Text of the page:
In a short but comprehensive podcast, Micki Nozaki, our Senior Medicare Patrol Project Director, outlines three current areas of Medicare fraud, including COVID scams and provides great tips to avoid them.
Durable Medical Equipment Scams
The first area Nozaki reviews are the classic durable medical equipment (DME) scams, where beneficiaries may respond to an ad in the paper, on the television or a phone call for a “free” back brace, knee brace, ankle brace, etc “covered by Medicare.” The only thing the scammer asks for is the beneficiary’s Medicare number. Beneficiaries who fall victim to these scams often get bombarded with boxes of “free” braces and other medical equipment they never ordered. These scammers take their Medicare number and use it to bill Medicare for numerous items they don’t need, as well as sell their number to other scam artists who also charge Medicare for equipment and/or services these beneficiaries never receive or need. To prevent this type of fraud, Nozaki reminds people contact their provider directly to for any Medicare-covered durable medical equipment if/when they need it. Do not respond to solicitations. And never give out your Medicare number to anyone besides your provider.
Next Nozaki touches on the prevalence of telephone fraud and provides a helpful tip to avoid being scammed. Keep a script by the phone that says, “I don’t give my personal information to unsolicited callers.” That way a decision is already made. If/when a scammer calls, you can just read the script and hang up. It’s best not to engage with a scammer because they’re pros at what they do. Don’t give them a chance. Just hang up.
COVID-19 scammers are out in droves because they capitalize on two things: fear and confusion, and the pandemic provides plenty of both. Right now many COVID scams involve COVID tests and vaccines. Here are a few of the ones Nozaki mentions in the podcast where scammers:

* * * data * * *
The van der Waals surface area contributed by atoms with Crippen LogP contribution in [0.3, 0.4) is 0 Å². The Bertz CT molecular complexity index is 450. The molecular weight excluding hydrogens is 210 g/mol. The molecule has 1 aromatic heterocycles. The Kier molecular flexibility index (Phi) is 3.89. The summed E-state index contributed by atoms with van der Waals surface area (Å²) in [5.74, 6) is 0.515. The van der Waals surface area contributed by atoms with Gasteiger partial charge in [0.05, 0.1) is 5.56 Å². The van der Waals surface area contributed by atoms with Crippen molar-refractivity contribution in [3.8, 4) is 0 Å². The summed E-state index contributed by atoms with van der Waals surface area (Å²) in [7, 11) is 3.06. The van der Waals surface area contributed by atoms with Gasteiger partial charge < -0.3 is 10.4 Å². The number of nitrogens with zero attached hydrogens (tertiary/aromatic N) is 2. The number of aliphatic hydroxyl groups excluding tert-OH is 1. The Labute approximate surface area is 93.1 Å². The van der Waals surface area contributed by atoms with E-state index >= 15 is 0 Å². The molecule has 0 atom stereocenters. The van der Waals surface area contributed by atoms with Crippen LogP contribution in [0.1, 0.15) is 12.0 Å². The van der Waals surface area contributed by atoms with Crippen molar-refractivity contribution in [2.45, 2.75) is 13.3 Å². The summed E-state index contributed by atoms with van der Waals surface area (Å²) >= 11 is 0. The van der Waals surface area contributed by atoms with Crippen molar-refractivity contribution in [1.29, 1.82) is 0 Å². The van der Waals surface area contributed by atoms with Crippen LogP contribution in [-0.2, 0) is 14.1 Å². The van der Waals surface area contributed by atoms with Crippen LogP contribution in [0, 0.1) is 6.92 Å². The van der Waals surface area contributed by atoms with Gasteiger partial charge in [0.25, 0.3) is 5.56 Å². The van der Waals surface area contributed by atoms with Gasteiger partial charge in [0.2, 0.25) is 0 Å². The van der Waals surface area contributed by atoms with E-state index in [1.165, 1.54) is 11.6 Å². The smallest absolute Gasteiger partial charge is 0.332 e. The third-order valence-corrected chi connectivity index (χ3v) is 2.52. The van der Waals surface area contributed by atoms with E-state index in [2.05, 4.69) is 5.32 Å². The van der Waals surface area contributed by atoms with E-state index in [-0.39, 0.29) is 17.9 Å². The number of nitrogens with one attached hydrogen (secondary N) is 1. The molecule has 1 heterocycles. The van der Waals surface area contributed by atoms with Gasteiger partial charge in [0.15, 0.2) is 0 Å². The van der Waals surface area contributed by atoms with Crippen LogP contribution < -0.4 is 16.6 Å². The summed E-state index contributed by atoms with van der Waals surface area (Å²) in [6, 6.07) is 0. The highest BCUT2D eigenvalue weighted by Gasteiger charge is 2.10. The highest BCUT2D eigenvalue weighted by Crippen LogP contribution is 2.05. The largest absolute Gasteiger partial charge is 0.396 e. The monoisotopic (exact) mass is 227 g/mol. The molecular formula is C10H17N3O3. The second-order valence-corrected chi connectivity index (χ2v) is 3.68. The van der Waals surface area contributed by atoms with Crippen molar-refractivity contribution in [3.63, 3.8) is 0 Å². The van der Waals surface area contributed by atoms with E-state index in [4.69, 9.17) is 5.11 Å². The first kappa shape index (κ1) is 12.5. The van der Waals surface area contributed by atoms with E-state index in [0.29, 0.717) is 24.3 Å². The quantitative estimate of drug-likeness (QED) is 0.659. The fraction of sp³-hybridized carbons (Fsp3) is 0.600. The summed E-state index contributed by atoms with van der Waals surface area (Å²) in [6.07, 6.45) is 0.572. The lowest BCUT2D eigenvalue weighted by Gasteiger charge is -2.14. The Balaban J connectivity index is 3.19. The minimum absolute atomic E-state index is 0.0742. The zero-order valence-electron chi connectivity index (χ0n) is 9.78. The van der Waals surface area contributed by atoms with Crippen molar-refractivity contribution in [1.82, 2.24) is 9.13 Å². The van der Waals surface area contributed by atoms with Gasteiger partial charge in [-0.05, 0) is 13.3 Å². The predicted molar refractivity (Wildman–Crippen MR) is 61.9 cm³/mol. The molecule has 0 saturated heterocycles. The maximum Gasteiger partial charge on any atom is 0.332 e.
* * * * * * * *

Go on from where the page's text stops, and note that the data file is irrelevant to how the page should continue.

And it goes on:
- Try to sell vaccines. (Note COVID-19 vaccines will be available at no cost to all people.)
- Put ads on Craigslist for vaccines saying if you give them your credit card number, you’ll be put to the top of the list.
- Send text messages to set up a vaccine appointment for a fee.
- Offer home delivery of a vaccine. All that is needed is your credit card or your Medicare number.
All of these are scams. We’ve even heard of a person being charged $295 for their COVID vaccine. In another case, a beneficiary went to their neighborhood pharmacy to get a vaccine and was charged a $95 “administrative fee”. This is not right. Medicare covers the COVID vaccine at no cost to you. If you come across any of these or similar scams, hang up, delete the text and don’t engage. Also, report them to our California Senior Medicare Patrol (SMP) at 1-855-613-8070.
For reliable, current, unbiased information and assistance with Medicare and other health care related questions, contact your local Health Insurance Counseling and Advocacy Program (HICAP). They are available in every county and provide telephone and online appointments during the pandemic.
Click here to hear the full podcast with Micki Nozaki.